- To serve: Spoon polenta into bowls. Top with shavings of parmesan, if desired, and top each mound of polenta with a poached egg. Season with a pinch of sea salt and pepper to taste. Drizzle with truffle oil, if desired. Serve with greens on the side, if desired.
For Instant Pot Polenta:
- 1 cup polenta
- 4.5 cups water
- 1 teaspoon kosher salt
- 4 tablespoons butter
- 3/4 cup grated Parmigiano Reggiano (1.5 ounces)
- Combine the polenta, water, and salt in the Instant Pot. Cook on high pressure for 10 minutes; let release naturally for 10 minutes. Uncover and stir — a flat-bottomed whisk is great for this. Add the 4 tablespoons butter, pepper to taste, and 3/4 cup (1.5 oz) parmesan.
- This is adapted from Sarah Copeland’s Instant Family Meals … hoping to do a blog post on it soon.
- Prep Time: 5 minutes
- Cook Time: 50 minutes
- Category: Side Dish
- Method: Oven
- Cuisine: Italian
Keywords: oven, roasted, polenta, baked, easy
This post may contain affiliate links. Please read my disclosure policy.
75 Comments on “Creamy Oven-Baked Polenta Recipe”
Thank you so much for this Alexandra! I’ve been meaning to try (but fearing) making polenta in the pressure cooker. Almost did it last night and then chickened out and made pasta instead. This seems like a much gentler hack that isn’t going to scorch the hell out of anything. Would you try it in a buttered casserole dish? Is this a silly idea? I feel lazy about dragging my Dutch oven out sometimes. It’s heavy! 🙂
Also can’t wait to try that cabbage.
This Tamar Adler recipe for arborio rice and lettuce soup has been my go-to lately when I don’t feel much like cooking and when I have a lot of outer leaves of a big lettuce after using all the sweet little inner leaves up in a salad, which seems to happen fairly often (the lettuce overload). It sounds so plain but these few ingredients together taste really amazing. Better with homemade stock, natch. Any of the essays in her book, an Everlasting Meal, where this recipe is from, might also inspire a cook with the blahs.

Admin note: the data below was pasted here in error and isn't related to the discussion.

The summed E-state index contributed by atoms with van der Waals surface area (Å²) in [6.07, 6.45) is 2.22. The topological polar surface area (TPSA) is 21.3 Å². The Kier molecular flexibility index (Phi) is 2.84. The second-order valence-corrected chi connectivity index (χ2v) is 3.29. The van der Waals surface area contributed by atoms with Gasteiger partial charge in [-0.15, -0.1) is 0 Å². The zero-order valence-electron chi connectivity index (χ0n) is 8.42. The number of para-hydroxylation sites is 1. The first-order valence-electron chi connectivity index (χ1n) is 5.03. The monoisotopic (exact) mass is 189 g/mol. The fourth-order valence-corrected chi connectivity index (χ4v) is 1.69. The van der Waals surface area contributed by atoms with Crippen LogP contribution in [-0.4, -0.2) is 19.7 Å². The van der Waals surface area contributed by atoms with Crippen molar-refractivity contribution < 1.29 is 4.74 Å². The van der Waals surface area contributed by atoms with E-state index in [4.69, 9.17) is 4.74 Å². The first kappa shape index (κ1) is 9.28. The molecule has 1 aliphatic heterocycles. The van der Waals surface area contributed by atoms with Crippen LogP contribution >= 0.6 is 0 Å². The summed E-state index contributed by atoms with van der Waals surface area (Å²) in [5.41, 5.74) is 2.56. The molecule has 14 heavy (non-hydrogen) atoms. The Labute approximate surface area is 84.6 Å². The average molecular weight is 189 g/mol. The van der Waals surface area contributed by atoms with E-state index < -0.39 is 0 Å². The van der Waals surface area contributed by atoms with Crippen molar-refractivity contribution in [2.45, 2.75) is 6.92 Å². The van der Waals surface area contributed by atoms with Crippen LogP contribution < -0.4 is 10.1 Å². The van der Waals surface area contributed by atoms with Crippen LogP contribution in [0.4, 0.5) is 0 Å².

Hi Lucy! So sorry for the delay here. I hear you re the Dutch oven … it is heavy! A buttered casserole would work just fine.
Thank you so, so, so much for sending along this Tamar Adler recipe. I adore her and her writing and her style. I am 100% going to make this immediately. Thank you thank you. Happy Holidays to you xo
No worries Alexandra! Your timing was perfect because we made the polenta last night. 🙂
The buttered casserole worked great. Best polenta I’ve ever produced for sure. And now I’m thinking about what else I could have baking in the oven at the same time/for part of the time. (Brownies!?)
I’ve never done this with milk, but I bake polenta all the time using a 4 (water) to 1 (polenta) ratio. I got the idea from Russ Parsons. He says he got the idea from back of the bag (or box) of Golden Pheasant polenta. Wherever it’s from, you’re so right – it is a gamechanger!
I’ve been meaning to try with just water — I’m sure it’s still creamy and delicious. Next time 🙂 Thanks for writing!
I have now tried the +milk version and can tell you that it is definitely a bit creamier and, well, milkier than the all water version. But the all water version is still great and, if you don’t have milk, will work very well. I forgot to grease the pot first though (I don’t grease it with the water version) and I can also tell you that you do *not* want to forget that step. Well cooked milk protein is a serious pain to scrub off (whoops) but the polenta was totally worth it. Thanks for sharing the recipe!!!!
Do you have a trick for storing (or perhaps I should say reheating) polenta for the next day? This oven method makes it easy to make a larger batch but I find it is hard to “revive” afterwards (unless you want it firm and fried – also, of course, delightful but different)
Hi Rosanne! So happy to hear this. I know, greasing the pan is key 🙂
Re, reheating, it’s tough! The way I have the most success is to do it slowly in a covered pan with a little more water or milk. If you try to heat it too quickly, it just becomes a lumpy mess, but if you heat it slowly, stirring it here and there, it eventually dissolves/melts/melds back into a creamy mass. Hope that helps! And yes, frying the squares is a delicious option, too 🙂
You are a goddess. How how how do you always read my mind? To say I’m tired of cooking and exhausted right now is an understatement. I’m in the midst of baking/cooking for Miles 3rd birthday party (tomorrow). It’s our first opportunity to have people over to celebrate his birthday and I’m excited (and nervous). And also TIRED. Plus next up is holiday cookie baking. Oy. I need and require these kinds of dinners. I normally lean on sweet potato quesadillas (which I always mean to post) for fast dinners. – Maybe you should have a new Pinterest board or category on your site: What to Cook When You Don’t Want to Cook. – You’re saving me. I’ll be making this soon. And I love my veggies with these meals. It makes the baby kick too. 🙂 – Lots of hugs to you guys.